An investigative journalist uncovers a hidden custom in Afghanistan that will transform your understanding of what it means to grow up as a girl. In Afghanistan, a culture ruled almost entirely by men, the birth of a son is cause for celebration and the arrival of a daughter is often mourned as misfortune. A bacha posh (literally translated from Dari as “dressed up like a boy”) is a third kind of child--a girl temporarily raised as a boy and presented as such to the outside world. Jenny Nordberg, the reporter who broke the story of this phenomenon for the New York Times, constructs a powerful and moving account of those secretly living on the other side of a deeply segregated society where women have almost no rights and little freedom. The Underground Girls of Kabul is anchored by vivid characters who bring this remarkable story to life: Azita, a female parliamentarian who sees no other choice but to turn her fourth daughter Mehran into a boy; Zahra, the tomboy teenager who struggles with puberty and refuses her parents’ attempts to turn her back into a girl; Shukria, now a married mother of three after living for twenty years as a man; and Nader, who prays with Shahed, the undercover female police officer, as they both remain in male disguise as adults. At the heart of this emotional narrative is a new perspective on the extreme sacrifices of Afghan women and girls against the violent backdrop of America’s longest war. Divided into four parts, the book follows those born as the unwanted sex in Afghanistan, but who live as the socially favored gender through childhood and puberty, only to later be forced into marriage and childbirth. The Underground Girls of Kabul charts their dramatic life cycles, while examining our own history and the parallels to subversive actions of people who live under oppression everywhere.
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She/he/they/them. Why do we use gender pronouns? And why do some people wish to be referred to as "they"? What is gender identity all about? Students will learn to understand these terms and the reasons behind them. They will also learn how to deal with questions they may have about gender identity.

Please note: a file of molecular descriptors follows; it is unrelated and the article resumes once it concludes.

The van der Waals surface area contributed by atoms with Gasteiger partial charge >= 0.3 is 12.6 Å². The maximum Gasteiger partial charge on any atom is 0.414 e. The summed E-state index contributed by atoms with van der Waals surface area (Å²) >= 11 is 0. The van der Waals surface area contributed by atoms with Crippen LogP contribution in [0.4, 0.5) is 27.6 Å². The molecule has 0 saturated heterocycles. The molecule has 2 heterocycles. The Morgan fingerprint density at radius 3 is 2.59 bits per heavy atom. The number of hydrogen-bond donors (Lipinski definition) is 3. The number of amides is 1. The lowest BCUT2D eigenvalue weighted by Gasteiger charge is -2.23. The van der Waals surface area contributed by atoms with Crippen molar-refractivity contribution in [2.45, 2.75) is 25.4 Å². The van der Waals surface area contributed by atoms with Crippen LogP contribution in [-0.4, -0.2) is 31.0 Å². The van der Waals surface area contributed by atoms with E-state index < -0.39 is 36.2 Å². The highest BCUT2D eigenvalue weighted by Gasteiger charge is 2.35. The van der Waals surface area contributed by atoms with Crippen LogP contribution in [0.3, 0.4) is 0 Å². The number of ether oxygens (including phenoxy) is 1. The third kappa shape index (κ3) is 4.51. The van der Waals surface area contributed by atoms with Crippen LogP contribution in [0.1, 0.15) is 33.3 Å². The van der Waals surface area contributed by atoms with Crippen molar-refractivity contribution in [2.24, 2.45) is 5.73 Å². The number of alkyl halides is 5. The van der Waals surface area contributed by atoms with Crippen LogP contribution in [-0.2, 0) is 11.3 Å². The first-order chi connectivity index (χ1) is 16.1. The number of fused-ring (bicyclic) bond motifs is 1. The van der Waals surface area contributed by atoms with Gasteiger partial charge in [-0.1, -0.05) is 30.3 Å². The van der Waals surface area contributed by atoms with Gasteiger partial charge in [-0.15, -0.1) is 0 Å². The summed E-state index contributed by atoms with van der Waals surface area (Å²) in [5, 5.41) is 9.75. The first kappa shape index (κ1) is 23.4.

"Chronicles the lives of young and old, daughters and mothers, educated, and those who are still learning. These determined women are defying the odds to lead Afghanistan to a better future. Their stories are a stark reminder that in some corners of the world the struggle continues and that women's progress in society, business, and politics cannot be taken for granted"--Dust jacket flap.
This reader offers a foundation for understanding the events of September 11th and their aftermath. This collection of essays enables history students to think critically not only about the harrowing events of the recent past, but also about their historical roots.
Malalai Joya has been called "the bravest woman in Afghanistan." At a constitutional assembly in Kabul in 2003, she stood up and denounced her country's powerful NATO-backed warlords. She was twenty-five years old. Two years later, she became the youngest person elected to Afghanistan's new Parliament. In 2007, she was suspended from Parliament for her persistent criticism of the warlords and drug barons and their cronies. She has survived four assassination attempts to date, is accompanied at all times by armed guards, and sleeps only in safe houses. Often compared to democratic leaders such as Burma's Aung San Suu Kyi, this extraordinary young woman was raised in the refugee camps of Iran and Pakistan. Inspired in part by her father's activism, Malalai became a teacher in secret girls' schools, holding classes in a series of basements. She hid her books under her burqa so the Taliban couldn't find them. She also helped establish a free medical clinic and orphanage in her impoverished home province of Farah. The endless wars of Afghanistan have created a generation of children without parents. Like so many others who have lost people they care about, Malalai lost one of her orphans when the girl's family members sold her into marriage. While many have talked about the serious plight of women in Afghanistan, Malalai Joya takes us inside the country and shows us the desperate dayto-day situations these remarkable people face at every turn. She recounts some of the many acts of rebellion that are helping to change the country -- the women who bravely take to the streets in peaceful protest against their oppression; the men who step forward and claim "I am her mahram," so the fundamentalists won't punish a woman for walking alone; and the families that give their basements as classrooms for female students. A controversial political figure in one of the most dangerous places on earth, Malalai Joya is a hero for our times, a young woman who refused to be silent, a young
Suraya Sadeed grew up in a peaceful Afghanistan. Following the Soviet invasion in 1979, she left America with her family, building a new life. But after a sudden tragedy, Suraya returned to Afghanistan for a visit that changed everything. Shocked by the suffering and destruction wreaked on her homeland, Suraya was determined to help. Smuggling herself across borders in various disguises, braving warlords and drug-runners, she set up an underground girls' schools in Kabul in order to bring hope and aid to thousands of Afghans. Since then, Suraya has worked tirelessly, trying to raise funds.